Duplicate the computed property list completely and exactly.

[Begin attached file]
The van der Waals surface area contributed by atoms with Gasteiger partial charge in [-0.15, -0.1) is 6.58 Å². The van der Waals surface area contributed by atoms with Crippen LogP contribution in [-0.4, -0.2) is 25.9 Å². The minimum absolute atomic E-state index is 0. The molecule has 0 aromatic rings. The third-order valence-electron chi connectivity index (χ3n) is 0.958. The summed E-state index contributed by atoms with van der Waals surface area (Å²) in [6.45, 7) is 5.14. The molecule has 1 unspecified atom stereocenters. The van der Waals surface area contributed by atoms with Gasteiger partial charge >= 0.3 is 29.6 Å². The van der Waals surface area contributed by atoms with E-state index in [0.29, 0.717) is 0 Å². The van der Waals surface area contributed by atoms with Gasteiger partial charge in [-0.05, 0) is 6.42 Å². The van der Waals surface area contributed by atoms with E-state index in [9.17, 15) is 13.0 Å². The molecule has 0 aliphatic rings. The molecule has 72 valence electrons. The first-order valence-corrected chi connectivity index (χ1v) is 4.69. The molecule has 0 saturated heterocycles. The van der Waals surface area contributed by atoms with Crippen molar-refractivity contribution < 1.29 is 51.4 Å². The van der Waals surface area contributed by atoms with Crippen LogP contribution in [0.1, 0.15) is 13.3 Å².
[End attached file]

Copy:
The van der Waals surface area contributed by atoms with Gasteiger partial charge in [-0.15, -0.1) is 6.58 Å². The van der Waals surface area contributed by atoms with Crippen LogP contribution in [-0.4, -0.2) is 25.9 Å². The minimum absolute atomic E-state index is 0. The molecule has 0 aromatic rings. The third-order valence-electron chi connectivity index (χ3n) is 0.958. The summed E-state index contributed by atoms with van der Waals surface area (Å²) in [6.45, 7) is 5.14. The molecule has 1 unspecified atom stereocenters. The van der Waals surface area contributed by atoms with Gasteiger partial charge >= 0.3 is 29.6 Å². The van der Waals surface area contributed by atoms with E-state index in [0.29, 0.717) is 0 Å². The van der Waals surface area contributed by atoms with Gasteiger partial charge in [-0.05, 0) is 6.42 Å². The van der Waals surface area contributed by atoms with E-state index in [9.17, 15) is 13.0 Å². The molecule has 0 aliphatic rings. The molecule has 72 valence electrons. The first-order valence-corrected chi connectivity index (χ1v) is 4.69. The molecule has 0 saturated heterocycles. The van der Waals surface area contributed by atoms with Crippen molar-refractivity contribution < 1.29 is 51.4 Å². The van der Waals surface area contributed by atoms with Crippen LogP contribution in [0.1, 0.15) is 13.3 Å².